In the late 1990s, the United Nations General Assembly began to identify accessibility as a specific priority in policies and programmes to further equalization of opportunities for persons with disabilities in the context of development. Following the Assembly’s adoption of the Standard Rules on Equalization of Opportunities for Persons with Disabilities in 1993, and the five-year review and appraisal of the World Programme of Action concerning Disabled Persons (1982) in 1997, 2002 and 2007, accessibility has been clearly defined as a means and goal to disability-inclusive development by the Assembly resolutions on this issue.
The adoption of the UN Convention on the Rights of Persons with Disabilities by the United Nations General Assembly in 2006 strengthened the international normative framework for advancement of the rights of persons with disabilities, through its article 9 and its application to all the provisions set out in the Convention. Following the entry into force of the Convention in May 2008, United Nations General Assembly, including the Assembly resolution 63/150, which reaffirmed “the need to include and integrate the rights, well-being and perspective of persons with disabilities in development efforts at the national, regional and international levels, without which the internationally agreed development goals, in particular the Millennium Development Goals, will not be genuinely achieved.” Operative paragraph 4 (b) of the resolution encouraged States to ensure “accessibility and reasonable accommodation to enable persons with disabilities to realize their right to live independently and participate fully in all aspects of life, as well as to be agents and beneficiaries of development.”
Accessibility is thus recognised in both binding and non-binding international instruments as both a means and a goal of participatory and inclusive development : an essential precondition for sustained and equitable development- and universal human rights- for all.
V. Meeting activities
The meeting included the following activities to achieve its objectives:
1. Review of background material prepared for the meeting, particularly the draft technical monograph on accessibility and the Convention, and submit recommendations for further development.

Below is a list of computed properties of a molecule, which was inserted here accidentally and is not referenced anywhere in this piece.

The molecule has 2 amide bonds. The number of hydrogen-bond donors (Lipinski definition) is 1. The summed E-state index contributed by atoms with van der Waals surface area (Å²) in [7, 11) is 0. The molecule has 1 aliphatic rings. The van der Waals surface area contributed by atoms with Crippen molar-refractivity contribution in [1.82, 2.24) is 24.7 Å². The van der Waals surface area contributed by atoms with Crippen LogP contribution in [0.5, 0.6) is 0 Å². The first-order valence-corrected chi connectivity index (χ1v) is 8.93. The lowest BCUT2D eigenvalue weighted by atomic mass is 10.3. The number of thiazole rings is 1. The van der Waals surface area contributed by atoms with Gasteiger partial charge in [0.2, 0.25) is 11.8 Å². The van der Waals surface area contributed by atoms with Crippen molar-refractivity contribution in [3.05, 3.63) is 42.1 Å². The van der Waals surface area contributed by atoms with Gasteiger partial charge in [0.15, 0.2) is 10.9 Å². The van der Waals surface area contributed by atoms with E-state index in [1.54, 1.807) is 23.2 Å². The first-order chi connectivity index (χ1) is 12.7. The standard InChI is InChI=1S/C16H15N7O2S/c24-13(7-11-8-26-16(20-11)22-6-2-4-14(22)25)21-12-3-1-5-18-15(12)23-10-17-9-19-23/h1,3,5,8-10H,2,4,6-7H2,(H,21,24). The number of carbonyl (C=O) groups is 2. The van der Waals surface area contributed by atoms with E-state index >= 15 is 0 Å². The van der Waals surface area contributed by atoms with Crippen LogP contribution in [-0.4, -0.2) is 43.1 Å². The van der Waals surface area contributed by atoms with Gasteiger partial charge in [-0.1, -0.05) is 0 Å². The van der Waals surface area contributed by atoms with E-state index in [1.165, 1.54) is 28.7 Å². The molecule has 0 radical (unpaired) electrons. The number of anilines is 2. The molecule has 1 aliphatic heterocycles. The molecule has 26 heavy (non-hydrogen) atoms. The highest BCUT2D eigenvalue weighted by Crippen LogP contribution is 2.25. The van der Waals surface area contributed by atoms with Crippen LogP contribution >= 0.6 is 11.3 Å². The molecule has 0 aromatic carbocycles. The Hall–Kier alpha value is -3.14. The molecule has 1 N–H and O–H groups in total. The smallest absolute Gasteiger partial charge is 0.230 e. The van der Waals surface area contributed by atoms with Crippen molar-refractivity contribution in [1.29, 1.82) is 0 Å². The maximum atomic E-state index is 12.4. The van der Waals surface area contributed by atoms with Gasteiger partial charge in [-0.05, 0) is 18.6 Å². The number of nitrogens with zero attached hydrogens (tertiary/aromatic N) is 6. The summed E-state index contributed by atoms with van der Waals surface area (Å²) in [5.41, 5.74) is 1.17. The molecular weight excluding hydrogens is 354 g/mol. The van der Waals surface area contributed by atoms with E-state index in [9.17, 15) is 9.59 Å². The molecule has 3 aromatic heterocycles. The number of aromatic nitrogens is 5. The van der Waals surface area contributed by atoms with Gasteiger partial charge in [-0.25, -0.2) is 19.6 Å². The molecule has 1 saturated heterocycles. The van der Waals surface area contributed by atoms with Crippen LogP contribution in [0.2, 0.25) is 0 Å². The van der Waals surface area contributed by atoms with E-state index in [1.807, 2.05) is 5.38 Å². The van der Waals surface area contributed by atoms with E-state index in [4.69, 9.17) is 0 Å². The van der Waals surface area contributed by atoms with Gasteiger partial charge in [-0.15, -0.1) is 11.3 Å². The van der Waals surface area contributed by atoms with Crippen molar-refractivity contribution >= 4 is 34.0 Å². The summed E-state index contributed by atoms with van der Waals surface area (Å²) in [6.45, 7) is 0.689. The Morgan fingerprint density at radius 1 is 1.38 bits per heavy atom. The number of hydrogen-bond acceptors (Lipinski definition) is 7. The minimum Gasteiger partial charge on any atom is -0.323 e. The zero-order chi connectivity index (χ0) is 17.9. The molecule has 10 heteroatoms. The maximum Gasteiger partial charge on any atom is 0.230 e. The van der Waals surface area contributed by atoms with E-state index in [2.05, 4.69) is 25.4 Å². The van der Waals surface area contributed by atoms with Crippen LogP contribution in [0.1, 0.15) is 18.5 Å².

2. Review and submit recommendations for inputs and practical examples of good practice for technical and strategic aspects of background documentation.
3. Review and discuss ways in which environmental accessibility contributes to inclusive development and identify specific options to incorporate environmental accessibility as a priority concern in policies and procedures related to international development cooperation.
4. Review and discuss catalytic and innovative examples to promote increased awareness and support for accessibility with reasonable accommodation in the physical environment and in the fields of information and communications technologies with emphasis on developing countries.
5. Review and discuss measures to promote and ensure sustainability of an international accessibility network – community of practice.
6. Formulate recommendations for dissemination of the meeting outcome and for practical follow-up with emphasis on building national capacities and empowering constituencies for environmental accessibility and advancement of persons with disabilities, women and men alike, in the context of development.
VI. Organizational and participation
The United Nations Department of Economic and Social Affairs, in cooperation with the World Bank, organized an Expert meeting on accessibility: innovative and cost-effective approaches for inclusive development at World Bank Headquarters, Washington, DC (USA) from 28-30 June 2010.
Approximately 12 to15 experts, representing all regions, were invited in their individual capacity to participate in the meeting. Invited experts are expected to contribute a brief participation paper or set of speaking points on environmental accessibility issues and trends in their respective area of expertise.
Representatives of United Nations agencies and organizations, intergovernmental and non-governmental organizations and academic institutions were able participate on their own account as observers.
VI. Language of meeting documentation and proceedings
The working language of the meeting is English. Pre- and in-session meeting documentation were provided in English in accessible formats, through Internet-enabled resources or both.